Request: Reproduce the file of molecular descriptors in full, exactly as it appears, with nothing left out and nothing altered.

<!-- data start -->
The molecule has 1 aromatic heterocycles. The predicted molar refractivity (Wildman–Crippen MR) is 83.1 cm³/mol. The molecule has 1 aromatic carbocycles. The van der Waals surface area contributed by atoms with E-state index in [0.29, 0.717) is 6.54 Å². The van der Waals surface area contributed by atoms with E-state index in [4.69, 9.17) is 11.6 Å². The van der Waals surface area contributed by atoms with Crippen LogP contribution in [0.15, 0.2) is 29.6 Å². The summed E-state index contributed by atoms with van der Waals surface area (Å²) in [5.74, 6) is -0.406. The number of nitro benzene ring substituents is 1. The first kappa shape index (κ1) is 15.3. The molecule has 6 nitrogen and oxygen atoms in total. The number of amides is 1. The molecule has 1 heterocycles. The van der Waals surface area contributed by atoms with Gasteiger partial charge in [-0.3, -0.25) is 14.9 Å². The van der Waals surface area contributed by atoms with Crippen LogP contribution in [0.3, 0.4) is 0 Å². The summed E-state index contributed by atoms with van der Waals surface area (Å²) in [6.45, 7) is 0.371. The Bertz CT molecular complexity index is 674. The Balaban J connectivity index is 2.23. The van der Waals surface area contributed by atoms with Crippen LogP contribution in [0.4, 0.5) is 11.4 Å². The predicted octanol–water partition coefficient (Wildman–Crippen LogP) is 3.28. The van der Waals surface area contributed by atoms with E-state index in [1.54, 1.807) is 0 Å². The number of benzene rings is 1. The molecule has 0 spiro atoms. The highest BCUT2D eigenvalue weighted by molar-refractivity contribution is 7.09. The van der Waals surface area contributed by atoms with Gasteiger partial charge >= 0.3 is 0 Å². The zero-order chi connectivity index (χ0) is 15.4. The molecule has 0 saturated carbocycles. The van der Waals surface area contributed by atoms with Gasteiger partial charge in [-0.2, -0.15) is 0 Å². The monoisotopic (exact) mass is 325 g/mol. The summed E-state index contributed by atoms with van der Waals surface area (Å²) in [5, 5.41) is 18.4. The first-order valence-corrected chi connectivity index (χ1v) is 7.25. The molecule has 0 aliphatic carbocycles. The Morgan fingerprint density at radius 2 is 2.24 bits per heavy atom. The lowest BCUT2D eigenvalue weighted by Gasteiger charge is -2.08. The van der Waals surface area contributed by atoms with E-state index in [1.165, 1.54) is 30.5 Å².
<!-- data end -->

The molecule has 1 aromatic heterocycles. The predicted molar refractivity (Wildman–Crippen MR) is 83.1 cm³/mol. The molecule has 1 aromatic carbocycles. The van der Waals surface area contributed by atoms with E-state index in [0.29, 0.717) is 6.54 Å². The van der Waals surface area contributed by atoms with E-state index in [4.69, 9.17) is 11.6 Å². The van der Waals surface area contributed by atoms with Crippen LogP contribution in [0.15, 0.2) is 29.6 Å². The summed E-state index contributed by atoms with van der Waals surface area (Å²) in [5.74, 6) is -0.406. The number of nitro benzene ring substituents is 1. The first kappa shape index (κ1) is 15.3. The molecule has 6 nitrogen and oxygen atoms in total. The number of amides is 1. The molecule has 1 heterocycles. The van der Waals surface area contributed by atoms with Gasteiger partial charge in [-0.3, -0.25) is 14.9 Å². The van der Waals surface area contributed by atoms with Crippen LogP contribution in [0.3, 0.4) is 0 Å². The summed E-state index contributed by atoms with van der Waals surface area (Å²) in [6.45, 7) is 0.371. The Bertz CT molecular complexity index is 674. The Balaban J connectivity index is 2.23. The van der Waals surface area contributed by atoms with Crippen LogP contribution in [0.4, 0.5) is 11.4 Å². The predicted octanol–water partition coefficient (Wildman–Crippen LogP) is 3.28. The van der Waals surface area contributed by atoms with E-state index in [1.54, 1.807) is 0 Å². The number of benzene rings is 1. The molecule has 0 spiro atoms. The highest BCUT2D eigenvalue weighted by molar-refractivity contribution is 7.09. The van der Waals surface area contributed by atoms with Gasteiger partial charge >= 0.3 is 0 Å². The zero-order chi connectivity index (χ0) is 15.4. The molecule has 0 saturated carbocycles. The van der Waals surface area contributed by atoms with Gasteiger partial charge in [-0.2, -0.15) is 0 Å². The monoisotopic (exact) mass is 325 g/mol. The summed E-state index contributed by atoms with van der Waals surface area (Å²) in [5, 5.41) is 18.4. The first-order valence-corrected chi connectivity index (χ1v) is 7.25. The molecule has 0 aliphatic carbocycles. The Morgan fingerprint density at radius 2 is 2.24 bits per heavy atom. The lowest BCUT2D eigenvalue weighted by Gasteiger charge is -2.08. The van der Waals surface area contributed by atoms with E-state index in [1.165, 1.54) is 30.5 Å².